AbstractIncreased life expectancy has given rise to a greater number of people at risk of developing advanced, progressive diseases that require palliative care. The population requiring palliative care will include people with learning disabilities, who are also living longer. People with learning disabilities are often cared for by a family member. International research literature reports inadequate support of family caregivers and demonstrates caregiving in learning disability is a long continuum before end of life. A wide scope of informational need is thought to exist for family caregivers of people with learning disabilities who require palliative care, however, there is a paucity of research to evidence their specific information needs. This study aimed to determine the informational needs of family caregivers of people with learning disabilities who require palliative care, with logic model development providing a visual representation of these needs and how they could be met. A qualitative, exploratory design was implemented. Semi-structured interviews were conducted with a purposive sample of family caregivers (n=10), and six focus groups were composed of purposefully sampled Health and Social Care professionals (n=28), from across the province of Northern Ireland. Following consultations with an expert advisory group, findings informed the co-design of a logic model reflecting the information needs reported and how family caregivers can be best supported in having their information needs met.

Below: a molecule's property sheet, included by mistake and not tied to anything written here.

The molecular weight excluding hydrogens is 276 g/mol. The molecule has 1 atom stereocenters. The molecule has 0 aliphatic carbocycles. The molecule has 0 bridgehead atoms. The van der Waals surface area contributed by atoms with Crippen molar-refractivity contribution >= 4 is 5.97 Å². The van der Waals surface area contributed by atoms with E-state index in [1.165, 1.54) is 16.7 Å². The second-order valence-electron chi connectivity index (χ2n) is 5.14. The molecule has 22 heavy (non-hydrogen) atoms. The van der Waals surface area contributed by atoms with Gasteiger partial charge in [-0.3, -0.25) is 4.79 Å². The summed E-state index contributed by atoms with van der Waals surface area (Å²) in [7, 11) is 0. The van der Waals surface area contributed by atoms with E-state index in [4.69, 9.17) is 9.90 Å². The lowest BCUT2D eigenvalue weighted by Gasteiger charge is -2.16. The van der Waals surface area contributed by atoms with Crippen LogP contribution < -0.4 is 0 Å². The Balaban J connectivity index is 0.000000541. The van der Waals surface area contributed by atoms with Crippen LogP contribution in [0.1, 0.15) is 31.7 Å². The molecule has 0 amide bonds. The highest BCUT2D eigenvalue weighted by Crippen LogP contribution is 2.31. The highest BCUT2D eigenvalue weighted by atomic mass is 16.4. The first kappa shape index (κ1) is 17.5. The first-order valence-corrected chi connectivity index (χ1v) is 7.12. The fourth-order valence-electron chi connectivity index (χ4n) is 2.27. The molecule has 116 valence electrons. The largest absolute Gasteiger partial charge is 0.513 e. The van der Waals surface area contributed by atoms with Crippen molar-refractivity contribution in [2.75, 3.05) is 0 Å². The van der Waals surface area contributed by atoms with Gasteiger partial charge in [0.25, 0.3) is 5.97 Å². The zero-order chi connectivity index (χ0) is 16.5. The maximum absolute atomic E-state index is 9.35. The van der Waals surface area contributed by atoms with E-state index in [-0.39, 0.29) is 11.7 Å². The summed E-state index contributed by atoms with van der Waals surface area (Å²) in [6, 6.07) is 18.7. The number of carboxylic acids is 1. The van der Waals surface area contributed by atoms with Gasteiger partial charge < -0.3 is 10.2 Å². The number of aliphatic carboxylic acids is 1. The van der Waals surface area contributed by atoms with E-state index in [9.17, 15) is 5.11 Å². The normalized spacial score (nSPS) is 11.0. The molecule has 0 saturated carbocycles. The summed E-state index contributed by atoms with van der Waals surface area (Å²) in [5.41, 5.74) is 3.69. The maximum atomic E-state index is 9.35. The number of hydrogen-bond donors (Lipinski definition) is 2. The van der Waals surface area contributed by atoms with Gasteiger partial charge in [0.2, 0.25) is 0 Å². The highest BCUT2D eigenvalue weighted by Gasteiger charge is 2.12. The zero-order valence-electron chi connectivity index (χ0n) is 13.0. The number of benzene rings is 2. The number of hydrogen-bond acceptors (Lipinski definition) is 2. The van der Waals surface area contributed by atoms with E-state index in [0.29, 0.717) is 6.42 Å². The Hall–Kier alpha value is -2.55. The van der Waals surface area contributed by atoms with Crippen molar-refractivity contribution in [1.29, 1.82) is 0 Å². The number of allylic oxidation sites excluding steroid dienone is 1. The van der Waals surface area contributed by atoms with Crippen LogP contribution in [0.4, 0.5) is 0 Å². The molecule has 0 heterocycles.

Findings revealed four themes from family caregiver interviews: ‘Changing and diverse nature of information need’, ‘Consistent communication and joint working’, ‘Navigating care across settings’ and ‘Evolution and components of the caring role.’ Three themes evolved from focus groups with Health and Social Care professionals which were: ‘Information needs at the interface of services’, ‘Interplay of services across settings’ and ‘Decision making dilemmas.’ Family caregivers reported multiple information needs, which were changeable over the disease trajectory and remained into the bereavement period. Services played an integral role in enabling access to the right information at the right time. Conclusively the most reported information needs surrounded educational information on the disease and palliative care, and information relating to financial assistance. Other reported information needs applied to practical support and respite. Information needs surrounding psychosocial support were cited by some, however these were not considered a priority. Family caregivers of this population require consistency and continuity, with recommendations for co-ordinators or link staff, who can provide information on a personalised, one to one basis. An increased number of people with learning disabilities will be in receipt of services from primary care and acute services, due to their palliative diagnosis; this research shows a lack of preparedness and training amongst staff who appear to require more knowledge and skill to deal with this area of practice. This increases the strain on the family caregiver, and increases the level of information and support that they will require.
|Date of Award||Dec 2018|
|Supervisor||Kevin Brazil (Supervisor), Doris McLaughlin (Supervisor) & Peter Hudson (Supervisor)|